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Genetic Mutant or high tech bio-art?

By rinkjustice in Culture
Thu Mar 29, 2001 at 01:47:53 AM EST
Tags: Science (all tags)
Science

Chicago-based conceptual artist Eduardo Kac has created a stir when he was prevented from unveiling his latest high tech art named Alba, at an exhibition of digital art in Paris. Alba is a transgenic bunny that glows bright green in blue light. It was the result of splicing the green fluorescent protein from the Aequorea victoria jellyfish into the genes of a rabbit. Some called the denial of his exhibit censorship, while others -horrified at this genetic manipulation - accuse Kac of playing God. Is Alba legitimate bio-art or a product of cruelty? Or perhaps it's an indication of how house pets will be in the future? Kac is already in the process of combining said jellyfish protein with Mexican hairless dogs for a glow unobscured by fur. Discuss.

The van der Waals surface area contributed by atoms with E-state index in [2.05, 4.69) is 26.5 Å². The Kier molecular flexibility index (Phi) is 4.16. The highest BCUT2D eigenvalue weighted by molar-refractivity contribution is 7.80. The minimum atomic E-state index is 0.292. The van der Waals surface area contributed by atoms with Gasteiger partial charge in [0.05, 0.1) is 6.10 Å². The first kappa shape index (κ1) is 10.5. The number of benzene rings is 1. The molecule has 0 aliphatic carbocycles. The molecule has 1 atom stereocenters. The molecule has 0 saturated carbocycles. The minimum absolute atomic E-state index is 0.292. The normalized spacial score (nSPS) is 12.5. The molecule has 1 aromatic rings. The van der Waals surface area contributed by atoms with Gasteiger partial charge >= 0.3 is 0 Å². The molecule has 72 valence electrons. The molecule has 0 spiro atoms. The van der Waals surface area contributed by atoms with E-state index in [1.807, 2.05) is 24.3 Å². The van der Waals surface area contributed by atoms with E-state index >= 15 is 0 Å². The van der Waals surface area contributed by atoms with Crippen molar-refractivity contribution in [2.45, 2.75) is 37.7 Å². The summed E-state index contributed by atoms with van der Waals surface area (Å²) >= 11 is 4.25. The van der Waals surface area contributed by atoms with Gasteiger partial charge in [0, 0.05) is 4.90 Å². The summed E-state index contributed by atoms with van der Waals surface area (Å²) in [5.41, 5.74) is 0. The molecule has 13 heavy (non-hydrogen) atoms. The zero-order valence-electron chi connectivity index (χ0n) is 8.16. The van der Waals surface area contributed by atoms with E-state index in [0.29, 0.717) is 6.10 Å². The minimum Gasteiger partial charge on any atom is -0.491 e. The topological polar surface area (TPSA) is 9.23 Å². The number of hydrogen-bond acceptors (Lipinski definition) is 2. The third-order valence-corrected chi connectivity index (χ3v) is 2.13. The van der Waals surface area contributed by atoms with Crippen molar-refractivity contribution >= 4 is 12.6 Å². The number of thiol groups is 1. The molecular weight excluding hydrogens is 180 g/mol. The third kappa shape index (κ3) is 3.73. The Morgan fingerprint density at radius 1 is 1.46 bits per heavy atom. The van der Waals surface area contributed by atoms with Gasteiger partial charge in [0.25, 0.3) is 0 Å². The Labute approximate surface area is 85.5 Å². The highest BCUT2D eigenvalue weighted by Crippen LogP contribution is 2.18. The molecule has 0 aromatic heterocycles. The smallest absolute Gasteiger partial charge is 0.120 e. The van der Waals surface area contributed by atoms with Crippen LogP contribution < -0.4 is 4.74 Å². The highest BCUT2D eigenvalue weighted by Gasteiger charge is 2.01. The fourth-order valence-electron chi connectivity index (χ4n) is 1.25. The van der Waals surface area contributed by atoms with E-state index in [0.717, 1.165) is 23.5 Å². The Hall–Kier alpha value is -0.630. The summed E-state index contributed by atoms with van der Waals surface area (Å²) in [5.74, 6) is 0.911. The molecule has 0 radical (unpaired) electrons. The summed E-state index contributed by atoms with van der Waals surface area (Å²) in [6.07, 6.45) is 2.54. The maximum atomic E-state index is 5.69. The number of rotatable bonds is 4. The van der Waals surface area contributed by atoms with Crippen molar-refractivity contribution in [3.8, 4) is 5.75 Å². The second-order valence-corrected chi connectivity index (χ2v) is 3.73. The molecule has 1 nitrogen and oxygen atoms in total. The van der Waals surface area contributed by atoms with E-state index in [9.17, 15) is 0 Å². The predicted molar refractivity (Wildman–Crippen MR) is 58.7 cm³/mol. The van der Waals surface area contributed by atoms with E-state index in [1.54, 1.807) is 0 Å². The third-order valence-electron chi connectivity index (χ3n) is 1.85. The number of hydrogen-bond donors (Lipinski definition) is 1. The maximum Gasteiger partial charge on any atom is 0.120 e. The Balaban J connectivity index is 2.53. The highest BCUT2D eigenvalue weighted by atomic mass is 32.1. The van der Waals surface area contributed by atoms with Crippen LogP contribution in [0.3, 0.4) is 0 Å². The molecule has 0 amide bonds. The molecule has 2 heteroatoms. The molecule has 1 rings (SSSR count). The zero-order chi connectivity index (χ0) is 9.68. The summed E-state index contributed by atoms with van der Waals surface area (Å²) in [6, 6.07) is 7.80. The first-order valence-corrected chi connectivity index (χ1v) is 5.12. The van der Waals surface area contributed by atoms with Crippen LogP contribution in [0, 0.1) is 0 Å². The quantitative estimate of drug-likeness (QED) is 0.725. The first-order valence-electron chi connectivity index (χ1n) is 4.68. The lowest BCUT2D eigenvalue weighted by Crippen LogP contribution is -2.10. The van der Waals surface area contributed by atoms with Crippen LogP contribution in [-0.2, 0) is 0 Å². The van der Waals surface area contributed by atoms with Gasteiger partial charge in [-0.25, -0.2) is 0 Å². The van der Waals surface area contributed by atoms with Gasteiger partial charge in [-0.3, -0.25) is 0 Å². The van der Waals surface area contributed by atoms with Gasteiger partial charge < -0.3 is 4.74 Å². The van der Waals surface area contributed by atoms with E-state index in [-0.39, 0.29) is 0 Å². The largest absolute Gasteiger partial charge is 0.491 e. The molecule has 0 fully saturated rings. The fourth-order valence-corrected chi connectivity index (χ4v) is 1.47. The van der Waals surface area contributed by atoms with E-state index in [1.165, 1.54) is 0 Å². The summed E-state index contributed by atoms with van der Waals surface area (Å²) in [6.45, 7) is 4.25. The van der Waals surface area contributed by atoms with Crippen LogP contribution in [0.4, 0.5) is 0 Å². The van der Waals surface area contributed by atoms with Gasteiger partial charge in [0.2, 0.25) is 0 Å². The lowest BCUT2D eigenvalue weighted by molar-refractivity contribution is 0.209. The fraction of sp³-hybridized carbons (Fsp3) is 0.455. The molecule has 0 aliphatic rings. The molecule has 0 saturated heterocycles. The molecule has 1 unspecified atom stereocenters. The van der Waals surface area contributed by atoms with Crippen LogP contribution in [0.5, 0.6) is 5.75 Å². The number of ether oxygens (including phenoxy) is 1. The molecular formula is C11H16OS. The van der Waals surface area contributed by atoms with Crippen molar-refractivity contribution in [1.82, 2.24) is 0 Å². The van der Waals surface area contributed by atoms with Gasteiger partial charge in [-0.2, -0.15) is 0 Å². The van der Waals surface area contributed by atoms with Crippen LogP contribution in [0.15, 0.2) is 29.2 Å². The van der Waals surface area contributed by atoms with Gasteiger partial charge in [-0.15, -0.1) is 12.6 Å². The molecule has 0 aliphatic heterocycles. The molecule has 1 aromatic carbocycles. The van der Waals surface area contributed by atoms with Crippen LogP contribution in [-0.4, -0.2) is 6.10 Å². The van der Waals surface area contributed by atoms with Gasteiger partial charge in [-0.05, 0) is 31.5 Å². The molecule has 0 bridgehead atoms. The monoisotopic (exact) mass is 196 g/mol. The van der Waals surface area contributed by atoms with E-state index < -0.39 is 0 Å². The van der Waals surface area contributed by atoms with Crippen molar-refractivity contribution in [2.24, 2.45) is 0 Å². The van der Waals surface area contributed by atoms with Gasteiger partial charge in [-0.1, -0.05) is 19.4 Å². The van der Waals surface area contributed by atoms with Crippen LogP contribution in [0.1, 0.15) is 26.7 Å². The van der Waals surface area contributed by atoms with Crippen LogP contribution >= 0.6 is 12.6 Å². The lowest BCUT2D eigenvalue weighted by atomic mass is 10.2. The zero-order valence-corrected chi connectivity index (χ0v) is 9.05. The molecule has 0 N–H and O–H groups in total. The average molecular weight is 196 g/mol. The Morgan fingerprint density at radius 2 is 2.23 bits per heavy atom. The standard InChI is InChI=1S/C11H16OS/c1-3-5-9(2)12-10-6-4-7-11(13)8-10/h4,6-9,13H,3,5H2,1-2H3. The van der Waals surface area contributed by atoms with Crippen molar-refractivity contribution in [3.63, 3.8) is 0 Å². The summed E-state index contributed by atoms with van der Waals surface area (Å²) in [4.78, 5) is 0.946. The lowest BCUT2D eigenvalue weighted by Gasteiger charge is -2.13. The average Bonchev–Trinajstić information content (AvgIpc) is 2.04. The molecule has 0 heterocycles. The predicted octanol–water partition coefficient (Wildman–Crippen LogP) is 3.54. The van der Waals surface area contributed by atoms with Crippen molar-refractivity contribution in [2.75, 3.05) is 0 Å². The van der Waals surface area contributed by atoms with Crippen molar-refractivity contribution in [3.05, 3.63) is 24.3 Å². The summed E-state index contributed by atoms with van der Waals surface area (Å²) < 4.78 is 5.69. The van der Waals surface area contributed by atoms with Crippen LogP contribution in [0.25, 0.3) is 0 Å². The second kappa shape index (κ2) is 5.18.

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Genetic Mutant or high tech bio-art? | 50 comments (37 topical, 13 editorial, 1 hidden)
So we do this on the next sheep clone (4.11 / 9) (#1)
by error 404 on Wed Mar 28, 2001 at 12:37:44 PM EST

and make it easy for shepherds to watch their flocks by night.
..................................
Electrical banana is bound to be the very next phase
- Donovan

I think he failed to learn the first lesson... (3.92 / 13) (#2)
by Estanislao Martínez on Wed Mar 28, 2001 at 12:40:50 PM EST

I think he just failed to learn the first lesson young children must learn about pets-- a pet is not a toy, but a much more fragile living thing, with its own wants and needs, and must be treated accordingly. Thus you can't play with your pet in many ways you play with your toys, because you risk your pet's health and love.